The Mind Behind ESPN The Magazine’s Bold Design
A Q&A with Chin Wang, creative director for ESPN The Magazine and ESPN.com.
In February, ESPN The Magazine took home a National Magazine Award for General Excellence (news and sports) in a competitive field that included The New Yorker, New York, GQ, and Bloomberg Businessweek. While content is a key driver for the general-excellence category, design is also a critical component for winning. And the force behind that design is the creative director, Chin Wang.
Wang cut her teeth at local newspapers in the 90s, and eventually began working in magazines after she joined the Boston Globe in 2001. She came to ESPN in 2012, and worked under design legend and min Hall of Famer, John Korpics. In 2014, she was elevated to the role of creative director of the magazine and ESPN.com, and has since been praised for her cutting edge design—particularly her annual treatment of the magazine’s franchise staple “The Body Issue.”
We wanted to learn more about Wang’s design philosophy and understand what makes her tick, so we caught up with her this week to ask a few questions.
Folio: You had big shoes to fill, replacing John Korpics. How were you able to pick up where he left off and maintain the look and feel of ESPN The Magazine, and implement your own design style and sensibility?
Chin Wang: John hired me back in 2012. As soon as I got here he really pushed me in a way nobody else ever had, and got me to think big and be as ambitious as possible. I tend to gravitate towards bold, graphic design that’s also simple and clean. Our fans are not the same people who read The New York Times or The New Yorker. But they also aren’t quiet or shy, so I don’t want the design of the magazine to be either. I want it to be lively and emotional.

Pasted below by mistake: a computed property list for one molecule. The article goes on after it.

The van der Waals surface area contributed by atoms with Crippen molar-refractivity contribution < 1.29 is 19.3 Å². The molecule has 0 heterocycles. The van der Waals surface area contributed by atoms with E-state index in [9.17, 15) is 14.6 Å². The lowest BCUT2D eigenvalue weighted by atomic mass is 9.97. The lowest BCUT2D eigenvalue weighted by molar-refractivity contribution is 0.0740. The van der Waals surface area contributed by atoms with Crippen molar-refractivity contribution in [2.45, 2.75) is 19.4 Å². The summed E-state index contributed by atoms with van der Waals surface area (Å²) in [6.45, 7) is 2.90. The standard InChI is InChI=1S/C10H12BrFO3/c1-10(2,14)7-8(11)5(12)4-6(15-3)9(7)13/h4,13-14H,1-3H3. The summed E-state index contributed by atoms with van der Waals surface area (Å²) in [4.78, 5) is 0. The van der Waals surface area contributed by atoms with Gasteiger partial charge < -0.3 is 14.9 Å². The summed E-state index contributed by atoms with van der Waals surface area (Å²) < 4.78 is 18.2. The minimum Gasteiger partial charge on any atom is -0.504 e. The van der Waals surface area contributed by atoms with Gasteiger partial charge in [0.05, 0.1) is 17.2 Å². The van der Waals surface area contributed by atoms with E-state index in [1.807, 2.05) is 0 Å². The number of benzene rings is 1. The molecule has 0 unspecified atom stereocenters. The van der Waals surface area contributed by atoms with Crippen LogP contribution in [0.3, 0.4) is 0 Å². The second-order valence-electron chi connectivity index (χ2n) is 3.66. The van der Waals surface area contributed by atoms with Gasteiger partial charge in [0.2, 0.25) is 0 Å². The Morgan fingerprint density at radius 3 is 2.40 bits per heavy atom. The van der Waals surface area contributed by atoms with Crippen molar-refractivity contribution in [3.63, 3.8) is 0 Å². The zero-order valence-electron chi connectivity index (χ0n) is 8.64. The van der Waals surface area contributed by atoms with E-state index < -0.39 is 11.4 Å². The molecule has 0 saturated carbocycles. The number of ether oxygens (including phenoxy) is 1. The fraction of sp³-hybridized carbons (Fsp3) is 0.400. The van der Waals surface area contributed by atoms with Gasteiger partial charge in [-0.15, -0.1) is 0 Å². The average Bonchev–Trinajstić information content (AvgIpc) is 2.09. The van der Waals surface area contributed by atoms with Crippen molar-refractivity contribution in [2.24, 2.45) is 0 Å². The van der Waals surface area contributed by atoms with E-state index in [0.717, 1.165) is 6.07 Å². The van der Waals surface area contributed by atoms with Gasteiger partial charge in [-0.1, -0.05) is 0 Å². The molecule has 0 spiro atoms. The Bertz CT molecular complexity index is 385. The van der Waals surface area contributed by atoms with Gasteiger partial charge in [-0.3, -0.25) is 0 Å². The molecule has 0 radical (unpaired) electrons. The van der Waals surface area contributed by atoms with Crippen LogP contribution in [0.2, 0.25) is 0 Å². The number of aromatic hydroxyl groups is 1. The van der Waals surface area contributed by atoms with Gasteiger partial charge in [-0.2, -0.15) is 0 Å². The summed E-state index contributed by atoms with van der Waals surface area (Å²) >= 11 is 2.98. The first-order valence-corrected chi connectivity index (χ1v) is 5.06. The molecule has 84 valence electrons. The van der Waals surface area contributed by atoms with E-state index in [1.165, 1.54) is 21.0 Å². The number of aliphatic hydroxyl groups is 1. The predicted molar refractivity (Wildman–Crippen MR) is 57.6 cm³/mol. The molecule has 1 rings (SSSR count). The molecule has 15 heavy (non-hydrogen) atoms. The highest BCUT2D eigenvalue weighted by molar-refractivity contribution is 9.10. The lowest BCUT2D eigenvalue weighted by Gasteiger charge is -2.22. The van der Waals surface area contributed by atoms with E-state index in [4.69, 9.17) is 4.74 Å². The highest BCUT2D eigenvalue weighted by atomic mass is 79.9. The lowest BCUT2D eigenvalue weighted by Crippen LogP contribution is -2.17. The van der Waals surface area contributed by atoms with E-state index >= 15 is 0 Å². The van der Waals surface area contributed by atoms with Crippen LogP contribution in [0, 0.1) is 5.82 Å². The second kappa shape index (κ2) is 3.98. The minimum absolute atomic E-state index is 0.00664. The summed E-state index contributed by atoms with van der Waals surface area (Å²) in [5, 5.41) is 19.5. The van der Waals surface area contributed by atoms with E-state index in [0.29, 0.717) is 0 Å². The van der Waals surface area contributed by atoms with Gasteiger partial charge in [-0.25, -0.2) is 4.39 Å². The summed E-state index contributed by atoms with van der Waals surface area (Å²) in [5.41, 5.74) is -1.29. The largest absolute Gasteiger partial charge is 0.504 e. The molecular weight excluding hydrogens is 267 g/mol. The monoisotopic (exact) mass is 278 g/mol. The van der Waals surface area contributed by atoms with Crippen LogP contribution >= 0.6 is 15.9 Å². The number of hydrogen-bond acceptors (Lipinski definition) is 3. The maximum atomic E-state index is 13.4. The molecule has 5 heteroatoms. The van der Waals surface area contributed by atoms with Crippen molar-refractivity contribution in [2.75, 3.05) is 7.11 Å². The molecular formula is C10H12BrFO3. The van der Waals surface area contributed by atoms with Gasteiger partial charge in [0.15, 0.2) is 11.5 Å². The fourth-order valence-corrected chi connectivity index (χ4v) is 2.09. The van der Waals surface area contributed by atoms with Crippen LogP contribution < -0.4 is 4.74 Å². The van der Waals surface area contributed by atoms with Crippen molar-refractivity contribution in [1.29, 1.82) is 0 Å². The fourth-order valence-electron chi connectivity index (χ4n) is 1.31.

Folio: Are there times when you need to be more restrained and almost get out of the way of the content?
Wang: I like designers who think like an editor. We aren’t here to just make things look pretty. There are a lot of magazines where you can tell that designers took over. They feel over designed without any connection to the story. We try to stay away from that, and not design for design’s sake. I would argue that design is content in and of itself. It’s not a supporting player. I’m very lucky to collaborate with editors who see us as part of the process. They don’t call a story meeting without a visual person there. Every story is a collaboration between edit and design.
Folio: What’s been your favorite cover that you’ve worked on since joining the brand?
Wang: I love the work we do every year with “The Body Issue.” But on a very personal level, I love the Derek Jeter goodbye cover from 2014. It has lots of white space and is very quiet. It’s tough to pick just one though, especially because in the last six months or so, we’ve been experimenting about what a cover is and how it can be a conversation in sports. So instead of thinking about the cover as a nod to what the story is about, we want it to be a piece of art like a poster.
Folio: What do you love about designing within the print medium?
Wang: I love the permanence of print. I subscribe to dozens of magazines and I savor them in a way I can’t on my phone. I really do believe it helps you appreciate the physicality of the product.
Folio: What about digital? What are the advantages, as well as the platform-specific challenges there?
Wang: I don’t know if print forces you to innovate like digital. I also oversee ESPN.com and working in the digital space has been pretty humbling. I come home at the end of the day with more questions than answers. You’re constantly asking why you are making certain choices. In print there are finite things. A lot of the decisions you make are fairly automatic.